I started writing this article in response to the questions I get from newer growers when they go to buy supplies and see fertilizers touted as great for orchids. They find bloom boosters and specialized “formulas” for each type of orchid with specific months to be fertilizing. How could you possibly grow orchids without a basket of all these products?
The answer? Quite easily and without them. When you ask other growers about how or if they fertilize, it’s almost like bringing up religion or politics at a mixed gathering of people. There are lots of opinions and stories, but not so many facts or data.
So how do you sort out what is really going on and what you need to do in terms of fertilizing?
Epiphyte Roots and Nutrients
To start, orchids evolved over millions of years for a very small niche in the ecosystem that has very little outside nutrients available. They don’t grow in nutrient-rich soils with a steady source of food. To compensate, they developed ways to recycle much of what they obtain as they grow. The leaves that fall off the plant are stripped of their nutrients as they deteriorate, keeping them with the plant. In their natural habitat, they can’t afford to throw any away.
Secondly, they can only absorb so much at a time. Contact with nutrients is brief with epiphytes that grow on other plants or rocks, which are drawn from water that flows over them and their roots exposed to the air. Some orchids do grow in the ground, but those are typically in loose leaf litter and not in dense, rich soil. Epiphytic orchids have roots that are very different from your standard house plants, and their roots are well adapted to absorbing moisture from the air. They will rot if totally surrounded by soil.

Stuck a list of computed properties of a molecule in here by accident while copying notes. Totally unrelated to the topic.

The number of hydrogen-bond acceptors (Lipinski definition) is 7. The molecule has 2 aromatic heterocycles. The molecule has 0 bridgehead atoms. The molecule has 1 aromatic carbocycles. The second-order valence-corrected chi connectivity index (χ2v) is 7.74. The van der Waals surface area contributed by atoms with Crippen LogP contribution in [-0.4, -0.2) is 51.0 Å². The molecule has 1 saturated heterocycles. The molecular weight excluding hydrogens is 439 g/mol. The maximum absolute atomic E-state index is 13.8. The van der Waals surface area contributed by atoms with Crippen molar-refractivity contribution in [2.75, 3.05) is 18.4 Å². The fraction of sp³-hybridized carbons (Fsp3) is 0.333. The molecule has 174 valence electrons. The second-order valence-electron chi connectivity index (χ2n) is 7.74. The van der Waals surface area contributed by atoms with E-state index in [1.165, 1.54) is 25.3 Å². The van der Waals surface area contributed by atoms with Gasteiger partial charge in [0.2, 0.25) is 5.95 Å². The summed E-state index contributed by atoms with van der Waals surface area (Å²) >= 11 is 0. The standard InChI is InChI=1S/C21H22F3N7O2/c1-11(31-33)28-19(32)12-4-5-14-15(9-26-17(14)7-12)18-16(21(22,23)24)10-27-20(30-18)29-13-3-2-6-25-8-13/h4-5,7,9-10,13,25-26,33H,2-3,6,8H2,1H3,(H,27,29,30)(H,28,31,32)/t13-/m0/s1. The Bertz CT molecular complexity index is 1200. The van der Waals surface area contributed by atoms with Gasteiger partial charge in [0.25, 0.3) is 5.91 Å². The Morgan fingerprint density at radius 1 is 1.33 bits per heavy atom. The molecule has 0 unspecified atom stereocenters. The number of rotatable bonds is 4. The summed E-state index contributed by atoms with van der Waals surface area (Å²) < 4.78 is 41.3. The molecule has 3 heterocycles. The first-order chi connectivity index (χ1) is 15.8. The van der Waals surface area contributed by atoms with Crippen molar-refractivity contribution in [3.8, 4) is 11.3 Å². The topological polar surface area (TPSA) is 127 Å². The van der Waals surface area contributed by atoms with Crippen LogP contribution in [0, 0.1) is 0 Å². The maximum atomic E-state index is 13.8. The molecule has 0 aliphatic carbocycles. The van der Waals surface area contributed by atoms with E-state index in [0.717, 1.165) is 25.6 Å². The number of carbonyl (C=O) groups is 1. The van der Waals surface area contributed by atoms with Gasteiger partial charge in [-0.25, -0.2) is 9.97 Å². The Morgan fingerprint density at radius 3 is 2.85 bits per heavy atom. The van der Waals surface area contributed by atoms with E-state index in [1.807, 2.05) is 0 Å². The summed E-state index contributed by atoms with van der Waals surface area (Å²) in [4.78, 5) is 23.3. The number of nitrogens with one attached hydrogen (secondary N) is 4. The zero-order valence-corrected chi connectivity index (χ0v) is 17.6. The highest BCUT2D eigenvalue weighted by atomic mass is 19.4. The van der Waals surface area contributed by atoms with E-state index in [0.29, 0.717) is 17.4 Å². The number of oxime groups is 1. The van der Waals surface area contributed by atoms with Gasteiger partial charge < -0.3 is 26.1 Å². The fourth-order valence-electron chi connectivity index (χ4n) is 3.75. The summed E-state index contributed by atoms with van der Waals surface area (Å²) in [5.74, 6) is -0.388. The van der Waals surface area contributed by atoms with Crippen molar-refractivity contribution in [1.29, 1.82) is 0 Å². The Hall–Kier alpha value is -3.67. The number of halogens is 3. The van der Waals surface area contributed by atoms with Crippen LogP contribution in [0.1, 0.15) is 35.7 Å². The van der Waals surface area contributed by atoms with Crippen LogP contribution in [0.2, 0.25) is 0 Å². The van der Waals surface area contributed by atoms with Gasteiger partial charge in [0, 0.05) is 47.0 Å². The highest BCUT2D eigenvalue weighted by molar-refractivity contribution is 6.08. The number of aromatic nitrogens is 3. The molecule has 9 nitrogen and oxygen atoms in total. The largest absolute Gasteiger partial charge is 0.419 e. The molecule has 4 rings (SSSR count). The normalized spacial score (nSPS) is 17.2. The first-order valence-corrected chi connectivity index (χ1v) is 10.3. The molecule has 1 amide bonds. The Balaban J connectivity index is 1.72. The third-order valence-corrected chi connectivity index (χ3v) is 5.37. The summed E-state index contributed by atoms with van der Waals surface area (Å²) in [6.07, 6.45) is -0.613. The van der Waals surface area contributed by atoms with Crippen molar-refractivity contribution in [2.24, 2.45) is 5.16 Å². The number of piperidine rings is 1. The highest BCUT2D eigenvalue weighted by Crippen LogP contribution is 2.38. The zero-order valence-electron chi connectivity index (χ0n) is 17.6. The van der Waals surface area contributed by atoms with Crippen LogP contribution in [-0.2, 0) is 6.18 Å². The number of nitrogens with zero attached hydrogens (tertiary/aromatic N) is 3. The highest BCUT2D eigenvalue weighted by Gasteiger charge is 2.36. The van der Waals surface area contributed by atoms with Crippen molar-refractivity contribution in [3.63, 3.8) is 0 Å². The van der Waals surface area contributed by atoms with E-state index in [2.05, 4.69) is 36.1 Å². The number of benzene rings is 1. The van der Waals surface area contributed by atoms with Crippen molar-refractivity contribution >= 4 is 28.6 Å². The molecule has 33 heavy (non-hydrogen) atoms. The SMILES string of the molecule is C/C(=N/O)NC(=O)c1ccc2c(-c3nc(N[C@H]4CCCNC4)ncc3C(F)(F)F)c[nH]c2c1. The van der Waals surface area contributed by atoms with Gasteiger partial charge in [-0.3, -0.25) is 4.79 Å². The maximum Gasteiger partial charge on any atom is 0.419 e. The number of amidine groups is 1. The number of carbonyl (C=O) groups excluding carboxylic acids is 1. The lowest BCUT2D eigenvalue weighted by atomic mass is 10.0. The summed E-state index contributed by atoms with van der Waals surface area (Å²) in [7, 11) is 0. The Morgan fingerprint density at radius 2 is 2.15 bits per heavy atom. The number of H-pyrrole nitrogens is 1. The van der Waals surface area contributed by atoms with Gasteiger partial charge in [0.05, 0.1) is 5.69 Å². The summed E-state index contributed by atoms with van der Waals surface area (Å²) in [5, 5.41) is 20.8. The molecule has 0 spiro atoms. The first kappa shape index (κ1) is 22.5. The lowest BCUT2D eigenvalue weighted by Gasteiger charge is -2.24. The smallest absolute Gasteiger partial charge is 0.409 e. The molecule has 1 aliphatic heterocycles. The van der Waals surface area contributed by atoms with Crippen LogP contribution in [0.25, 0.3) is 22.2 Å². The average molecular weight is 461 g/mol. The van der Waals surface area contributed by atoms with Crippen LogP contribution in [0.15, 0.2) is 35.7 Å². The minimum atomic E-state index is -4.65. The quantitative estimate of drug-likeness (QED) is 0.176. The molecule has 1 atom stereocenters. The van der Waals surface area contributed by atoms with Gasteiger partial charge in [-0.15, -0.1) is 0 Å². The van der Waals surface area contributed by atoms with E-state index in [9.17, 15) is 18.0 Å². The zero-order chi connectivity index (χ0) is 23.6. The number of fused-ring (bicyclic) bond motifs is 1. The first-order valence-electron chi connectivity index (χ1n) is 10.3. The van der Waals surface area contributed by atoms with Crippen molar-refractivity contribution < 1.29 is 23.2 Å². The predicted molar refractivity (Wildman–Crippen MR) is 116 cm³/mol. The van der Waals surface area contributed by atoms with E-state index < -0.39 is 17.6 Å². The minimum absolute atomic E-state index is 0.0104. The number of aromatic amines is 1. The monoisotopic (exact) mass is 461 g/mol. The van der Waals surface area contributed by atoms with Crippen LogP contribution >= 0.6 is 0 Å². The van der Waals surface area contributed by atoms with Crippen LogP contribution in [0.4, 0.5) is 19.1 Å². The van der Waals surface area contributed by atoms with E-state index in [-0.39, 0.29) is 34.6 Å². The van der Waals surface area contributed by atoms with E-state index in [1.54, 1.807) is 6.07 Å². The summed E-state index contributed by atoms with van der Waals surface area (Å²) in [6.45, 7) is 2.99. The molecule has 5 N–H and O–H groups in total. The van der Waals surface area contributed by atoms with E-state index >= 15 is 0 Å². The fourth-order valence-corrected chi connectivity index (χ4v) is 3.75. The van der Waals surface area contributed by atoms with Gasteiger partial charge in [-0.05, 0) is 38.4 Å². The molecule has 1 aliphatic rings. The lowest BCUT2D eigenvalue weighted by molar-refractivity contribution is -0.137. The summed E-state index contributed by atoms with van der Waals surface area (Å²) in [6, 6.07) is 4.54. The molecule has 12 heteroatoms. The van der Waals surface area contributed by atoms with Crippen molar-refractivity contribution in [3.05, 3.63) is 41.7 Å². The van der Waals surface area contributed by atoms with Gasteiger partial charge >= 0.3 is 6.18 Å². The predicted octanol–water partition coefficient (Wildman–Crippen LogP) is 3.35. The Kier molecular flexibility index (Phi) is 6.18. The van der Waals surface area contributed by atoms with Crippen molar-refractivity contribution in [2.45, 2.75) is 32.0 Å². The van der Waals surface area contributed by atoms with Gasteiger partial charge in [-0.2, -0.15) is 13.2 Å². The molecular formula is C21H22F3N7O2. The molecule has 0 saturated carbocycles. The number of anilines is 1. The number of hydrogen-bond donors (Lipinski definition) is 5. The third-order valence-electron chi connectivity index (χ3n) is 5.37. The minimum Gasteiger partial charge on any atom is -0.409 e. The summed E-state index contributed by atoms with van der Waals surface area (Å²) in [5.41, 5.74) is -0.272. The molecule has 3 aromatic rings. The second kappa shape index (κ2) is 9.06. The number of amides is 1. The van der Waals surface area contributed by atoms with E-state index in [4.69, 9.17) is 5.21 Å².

Now that we know orchids don’t require a nutrient-heavy diet, we can see that they can survive well with lighter and even infrequent feedings. One of the most experienced growers at NWOS who has a large greenhouse, an extensive collection of plants. and has won many awards with his plants, infrequently fertilizes. He fertilizes occasionally, but not on a regular schedule, and yet he has thriving plants.
So why fertilize? If you have heard commercial growers speak and give their regimen of fertilizing, you need to put their practices in the perspective of their entire orchid growing culture. Often they are growing a more limited selection of genera, and sometimes specializing in just one culture of plants. They have honed their skills using light, temperature, humidity, and water, optimizing each for their plants. To fine tune the system, they work out the right mix of nutrients for their specific growing conditions, including the type of media they prefer to grow in. Without all the underlying factors in place and in balance, fertilizers would not have a great effect.
As hobbyist growers, we aren’t concerned about getting our plants to market as soon as possible. We want to enjoy as many blooms as possible and have healthy plants. Everybody grows a little differently, thus the plethora of stories, methods, and results.